Novak Djokovic injury: World No 1 refuses to explain ‘unpredictable’ Australian Open issue | Tennis | Sport

0
14
Novak Djokovic injury: World No 1 refuses to explain


Australian Open: Novak Djokovic discusses injury issues

Novak Djokovic refused to go into detail about the nature of his injury after he played through the pain of an abdominal issue to beat Milos Raonic and reach the quarter-finals of the Australian Open. Djokovic could be seen wearing bandaging to his side but did not want to go into detail about his issue despite two days earlier describing it as a muscle tear.

The world No 1’s self-diagnosis after his third-round win over Taylor Fritz saw Djokovic tipped to quit the Australian Open before facing Raonic.

He skipped practice on Saturday and underwent MRI scans but despite that, he stepped out on to centre court against his Canadian opponent and won 7-6, 4-6, 6-1, 6-4 to advance to the last eight where he will face Alexander Zverev on Tuesday.

Details are scarce about the exact nature of the Serbian’s problem and speaking after defeating Raonic, Djokovic preferred to keep the exact details private.

Asked whether he has suffered a muscle tear or just a strain, and whether the problem is in his abs, Djokovic said: “I understand that you want to know, but I really don’t want to get into it what it is. Yes, I did an MRI, I did everything, I know what it is, but I don’t want to talk about it now.

“I’m still in the tournament. I hope you guys understand that. I don’t want to speculate too much about it. It’s not ideal for me. I mean, I definitely have felt better, you know, before my third-round match against Fritz than I have starting from third set with Fritz when that happened and all the match today.

“I didn’t know few hours before I stepped on the court tonight whether I’m gonna play or not. I didn’t hit a tennis ball yesterday. As I said, I tried to use every single hour possibly to recover and give myself at least a little bit of chance to step on the court, which I have done.

Novak Djokovic injury: World No 1 refuses to explain ‘unpredictable’ Australian Open issue (Image: GETTY)

Novak Djokovic injury: World No 1 refuses to explain 'unpredictable' Australian Open issue

Novak Djokovic injury: World No 1 refuses to explain ‘unpredictable’ Australian Open issue (Image: GETTY)

“As I said on the court, if I’m part of any other tournament other than Grand Slam, I definitely wouldn’t be playing. But it’s a Grand Slam. It matters a lot to me at this stage of my career, of course. I want to do everything possible in this very short amount of time to get on the court.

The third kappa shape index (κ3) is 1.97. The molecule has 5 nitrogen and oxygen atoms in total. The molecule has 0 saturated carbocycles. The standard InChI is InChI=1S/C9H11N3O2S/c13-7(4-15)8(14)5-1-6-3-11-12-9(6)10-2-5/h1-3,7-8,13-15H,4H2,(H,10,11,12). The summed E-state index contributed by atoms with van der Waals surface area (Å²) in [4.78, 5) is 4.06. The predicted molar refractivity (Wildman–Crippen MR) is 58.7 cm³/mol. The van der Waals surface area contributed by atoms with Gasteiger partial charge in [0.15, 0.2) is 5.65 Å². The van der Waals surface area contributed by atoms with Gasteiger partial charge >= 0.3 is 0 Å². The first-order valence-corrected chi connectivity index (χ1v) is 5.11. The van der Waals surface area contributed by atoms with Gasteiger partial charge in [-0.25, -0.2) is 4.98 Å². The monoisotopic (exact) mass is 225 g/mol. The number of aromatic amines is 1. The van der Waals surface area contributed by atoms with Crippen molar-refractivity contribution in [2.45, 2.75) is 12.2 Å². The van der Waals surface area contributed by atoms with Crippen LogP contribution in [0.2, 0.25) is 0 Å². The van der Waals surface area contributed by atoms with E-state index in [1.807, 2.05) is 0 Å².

“Playing best-of-five, you know, with kind of an aggressive mover that I am on the court doesn’t help much with this kind of injury, but I think the combination of pills and medicaments and treatments and also some willpower and of course certain degree and level of bearing the pain.

“Mentally I think you have to kind of accept that I did come into the match knowing that I’ll probably feel pain all the way through, which was the case.

“But it was the level of the pain was bearable, so I could actually play. And it was kind of going on and off a little bit during the match. Certain stage of the match it was more; certain stages less.

“But I somehow managed to find a way and win, and that’s what matters the most. Now I’ve got another 40 hours or something like that till the next match, which is great about Grand Slams.

“You get that day, day and a half in between to really rest. So, you know, most likely I won’t be training tomorrow and just, again, going back to recovery routine and hoping that things will get better.”

Novak Djokovic injury: World No 1 refuses to explain 'unpredictable' Australian Open issue

Novak Djokovic injury: World No 1 refuses to explain ‘unpredictable’ Australian Open issue (Image: GETTY)

Djokovic admitted he has been told by his medical team that he is taking a “gamble” by playing through the problem rather than withdrawing from the tournament to rest up.

He continued: “It’s really unpredictable, you can’t know what’s going to happen with you once you’re on the court. You’re not gonna save yourself or think about going for that point or this shot or that shot.